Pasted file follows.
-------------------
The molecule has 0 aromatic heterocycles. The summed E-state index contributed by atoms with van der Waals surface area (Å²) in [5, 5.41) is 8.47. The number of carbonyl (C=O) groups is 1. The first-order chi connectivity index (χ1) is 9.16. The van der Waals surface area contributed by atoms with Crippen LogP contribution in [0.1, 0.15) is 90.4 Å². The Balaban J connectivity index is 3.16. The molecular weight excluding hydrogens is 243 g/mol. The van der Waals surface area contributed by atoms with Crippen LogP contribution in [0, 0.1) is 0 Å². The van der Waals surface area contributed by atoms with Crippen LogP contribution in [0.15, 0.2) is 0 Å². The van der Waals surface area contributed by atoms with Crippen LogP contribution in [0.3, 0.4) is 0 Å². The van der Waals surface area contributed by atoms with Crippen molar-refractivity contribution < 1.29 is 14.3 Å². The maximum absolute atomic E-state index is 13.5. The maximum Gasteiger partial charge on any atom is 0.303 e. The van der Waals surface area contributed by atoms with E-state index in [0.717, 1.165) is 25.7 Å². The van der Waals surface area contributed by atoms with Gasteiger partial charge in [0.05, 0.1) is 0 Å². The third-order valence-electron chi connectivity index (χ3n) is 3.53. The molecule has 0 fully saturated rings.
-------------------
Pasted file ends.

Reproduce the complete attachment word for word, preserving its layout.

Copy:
The molecule has 0 aromatic heterocycles. The summed E-state index contributed by atoms with van der Waals surface area (Å²) in [5, 5.41) is 8.47. The number of carbonyl (C=O) groups is 1. The first-order chi connectivity index (χ1) is 9.16. The van der Waals surface area contributed by atoms with Crippen LogP contribution in [0.1, 0.15) is 90.4 Å². The Balaban J connectivity index is 3.16. The molecular weight excluding hydrogens is 243 g/mol. The van der Waals surface area contributed by atoms with Crippen LogP contribution in [0, 0.1) is 0 Å². The van der Waals surface area contributed by atoms with Crippen LogP contribution in [0.15, 0.2) is 0 Å². The van der Waals surface area contributed by atoms with Crippen LogP contribution in [0.3, 0.4) is 0 Å². The van der Waals surface area contributed by atoms with Crippen molar-refractivity contribution < 1.29 is 14.3 Å². The maximum absolute atomic E-state index is 13.5. The maximum Gasteiger partial charge on any atom is 0.303 e. The van der Waals surface area contributed by atoms with E-state index in [0.717, 1.165) is 25.7 Å². The van der Waals surface area contributed by atoms with Gasteiger partial charge in [0.05, 0.1) is 0 Å². The third-order valence-electron chi connectivity index (χ3n) is 3.53. The molecule has 0 fully saturated rings.